The Insecurity of Efficiency

I saw this video on Chris George's blog and it is truly remarkable for its application of evolutionary psychology insights to our present society. Of course, Reason is going to favor arguments that make markets seem desirable and socialism undesirable. But the way in which evolutionary psychology and human scale play into this question can be extended in several directions. On the one hand, markets are good at producing material wealth efficiently, but they aren't good at making people feel secure and connected to their fellow man in the way our hunter/gatherer ancestors did.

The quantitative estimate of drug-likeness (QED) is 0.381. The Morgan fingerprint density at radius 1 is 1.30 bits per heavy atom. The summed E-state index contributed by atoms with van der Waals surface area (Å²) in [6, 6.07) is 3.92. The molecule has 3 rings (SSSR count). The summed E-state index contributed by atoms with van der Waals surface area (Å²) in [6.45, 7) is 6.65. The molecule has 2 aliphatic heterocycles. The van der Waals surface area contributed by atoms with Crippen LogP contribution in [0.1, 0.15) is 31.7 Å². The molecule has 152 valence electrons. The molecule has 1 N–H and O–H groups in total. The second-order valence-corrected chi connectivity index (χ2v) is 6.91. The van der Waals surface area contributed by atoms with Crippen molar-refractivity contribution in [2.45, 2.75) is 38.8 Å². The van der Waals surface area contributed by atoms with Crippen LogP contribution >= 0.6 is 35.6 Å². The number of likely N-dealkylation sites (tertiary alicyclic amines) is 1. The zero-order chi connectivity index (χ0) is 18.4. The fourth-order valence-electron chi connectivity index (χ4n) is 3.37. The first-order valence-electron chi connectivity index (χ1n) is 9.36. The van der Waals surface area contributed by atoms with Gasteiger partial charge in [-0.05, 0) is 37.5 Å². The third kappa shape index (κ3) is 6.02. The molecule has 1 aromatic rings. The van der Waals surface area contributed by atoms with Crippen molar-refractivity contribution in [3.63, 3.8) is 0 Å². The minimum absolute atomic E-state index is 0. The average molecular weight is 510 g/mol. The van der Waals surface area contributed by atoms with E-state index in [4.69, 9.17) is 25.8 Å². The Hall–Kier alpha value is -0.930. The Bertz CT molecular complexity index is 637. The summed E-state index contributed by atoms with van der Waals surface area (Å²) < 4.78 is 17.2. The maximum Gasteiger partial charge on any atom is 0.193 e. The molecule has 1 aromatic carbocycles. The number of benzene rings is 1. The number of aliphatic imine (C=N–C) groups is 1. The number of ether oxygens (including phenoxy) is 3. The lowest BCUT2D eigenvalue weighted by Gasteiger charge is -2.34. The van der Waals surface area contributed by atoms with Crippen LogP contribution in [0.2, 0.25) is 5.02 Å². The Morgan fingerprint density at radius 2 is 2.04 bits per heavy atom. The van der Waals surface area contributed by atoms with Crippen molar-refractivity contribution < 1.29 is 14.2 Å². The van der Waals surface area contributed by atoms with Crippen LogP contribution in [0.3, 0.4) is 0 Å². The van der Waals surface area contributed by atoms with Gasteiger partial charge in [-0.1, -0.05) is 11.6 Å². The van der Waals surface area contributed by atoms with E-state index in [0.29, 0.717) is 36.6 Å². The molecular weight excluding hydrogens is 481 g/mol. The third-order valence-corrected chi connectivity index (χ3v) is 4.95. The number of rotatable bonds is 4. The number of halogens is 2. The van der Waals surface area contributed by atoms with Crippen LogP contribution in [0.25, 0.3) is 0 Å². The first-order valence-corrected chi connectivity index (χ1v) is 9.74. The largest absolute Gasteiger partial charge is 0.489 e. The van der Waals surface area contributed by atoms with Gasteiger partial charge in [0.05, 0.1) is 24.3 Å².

You can either see this insecurity as a flaw in the human being or a flaw in the economic system that correlates highly to a right-leaning or left-leaning perspective on the human condition. But the core question remains: is an unfettered embrace of globalization sustainable from a psychological point of view? Markets are good at allocation and wealth creation, but if they hamper happiness and flourishing then they can only be said to be "working" in a very narrow sense.

Libertarians must not only educate people about market economics but also recognize the market's limits. A thick approach to libertarianism can, in fact, give us guidance on the kinds of extra-market values we must work towards - values which markets are utterly incapable of providing but which nevertheless determine the health of a society.

Written on Monday, February 21, 2011 | Tags: markets, evolution, psychology